For this defense, the jury does not need to consider whether a reasonable person in Rolfe’s circumstances would have shot Walker multiple times and at close range. It remains only to decide whether Rolfe considers himself to be acting in “good faith” in performing his duties.
Read more: Kumanjay Walker murder trial for an indigenous death in custody will be the first in the NT. Why has it taken so long?
Of course, the jury would need to consider whether Rolfe was acting in “good faith” based on all evidence that was not a conviction. Nonetheless, this was a stronger basis for potential immunity than other defenses.
The High Court unanimously found that a “good faith” defense was not available until it could be established that Rolfe was exercising a power under the Police Administration Act, including arrest. This is important because it is disputed whether the fatal second and third bullets were justified and required for arrest.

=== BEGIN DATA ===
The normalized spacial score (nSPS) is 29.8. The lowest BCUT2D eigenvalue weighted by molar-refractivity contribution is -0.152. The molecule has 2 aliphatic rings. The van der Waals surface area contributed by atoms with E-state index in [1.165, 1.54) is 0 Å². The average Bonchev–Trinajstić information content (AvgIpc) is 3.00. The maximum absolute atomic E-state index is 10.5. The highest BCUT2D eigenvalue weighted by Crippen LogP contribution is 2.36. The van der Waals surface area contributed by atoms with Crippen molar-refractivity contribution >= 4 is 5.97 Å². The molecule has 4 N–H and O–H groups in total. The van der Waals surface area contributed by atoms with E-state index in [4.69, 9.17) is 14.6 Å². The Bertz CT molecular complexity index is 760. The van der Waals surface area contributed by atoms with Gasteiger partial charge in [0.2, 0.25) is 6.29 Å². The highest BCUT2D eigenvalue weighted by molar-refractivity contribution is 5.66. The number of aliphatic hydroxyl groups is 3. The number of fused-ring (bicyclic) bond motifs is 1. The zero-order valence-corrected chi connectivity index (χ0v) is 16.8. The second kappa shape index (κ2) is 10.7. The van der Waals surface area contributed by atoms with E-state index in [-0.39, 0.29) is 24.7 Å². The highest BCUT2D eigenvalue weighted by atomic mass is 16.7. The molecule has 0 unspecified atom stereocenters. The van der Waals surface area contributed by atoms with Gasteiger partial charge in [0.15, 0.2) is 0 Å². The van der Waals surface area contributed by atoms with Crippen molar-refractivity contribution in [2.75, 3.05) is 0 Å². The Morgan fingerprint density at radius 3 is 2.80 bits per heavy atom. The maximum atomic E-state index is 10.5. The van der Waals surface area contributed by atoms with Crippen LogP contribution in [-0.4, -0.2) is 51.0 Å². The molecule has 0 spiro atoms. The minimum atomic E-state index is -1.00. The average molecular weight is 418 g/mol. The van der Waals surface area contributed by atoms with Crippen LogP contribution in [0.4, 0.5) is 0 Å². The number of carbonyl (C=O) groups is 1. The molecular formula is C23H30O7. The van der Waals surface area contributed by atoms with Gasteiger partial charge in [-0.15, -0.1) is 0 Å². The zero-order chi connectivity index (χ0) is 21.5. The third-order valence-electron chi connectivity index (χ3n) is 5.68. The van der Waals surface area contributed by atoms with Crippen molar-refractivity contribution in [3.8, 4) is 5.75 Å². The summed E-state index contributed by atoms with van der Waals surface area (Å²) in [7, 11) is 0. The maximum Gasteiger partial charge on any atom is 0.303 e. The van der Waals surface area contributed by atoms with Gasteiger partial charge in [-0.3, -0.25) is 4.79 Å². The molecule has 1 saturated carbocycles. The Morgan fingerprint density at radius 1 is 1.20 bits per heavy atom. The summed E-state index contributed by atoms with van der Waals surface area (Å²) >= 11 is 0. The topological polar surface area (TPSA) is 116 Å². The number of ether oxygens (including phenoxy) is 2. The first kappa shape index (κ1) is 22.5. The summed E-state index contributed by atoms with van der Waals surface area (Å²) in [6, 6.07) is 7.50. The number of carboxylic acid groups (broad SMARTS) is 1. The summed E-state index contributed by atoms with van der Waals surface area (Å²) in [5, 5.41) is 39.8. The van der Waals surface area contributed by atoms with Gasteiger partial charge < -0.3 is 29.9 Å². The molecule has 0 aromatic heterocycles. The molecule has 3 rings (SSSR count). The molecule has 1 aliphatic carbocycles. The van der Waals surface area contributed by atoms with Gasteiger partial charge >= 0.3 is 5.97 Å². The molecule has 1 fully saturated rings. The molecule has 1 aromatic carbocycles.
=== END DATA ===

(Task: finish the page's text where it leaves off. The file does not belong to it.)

Therefore, the High Court overturned the NT Supreme Court’s decision. However, the High Court did not rule out the availability of a “good faith” defense in other cases involving allegations of police misconduct.
What defenses are still available to Rolf?
Rolfe still has two other police defense defenses available.
The first is under the Criminal Code Act 1938 (NT), which states that law enforcement officers can claim immunity from criminal liability in situations where they are properly performing their duties.
The second is that Rolf acted in self-defense, which is prescribed under the same NT criminal code. This defense requires evidence that a person believed their conduct was necessary to defend themselves, and that their conduct was an appropriate response to the circumstances as they perceived them.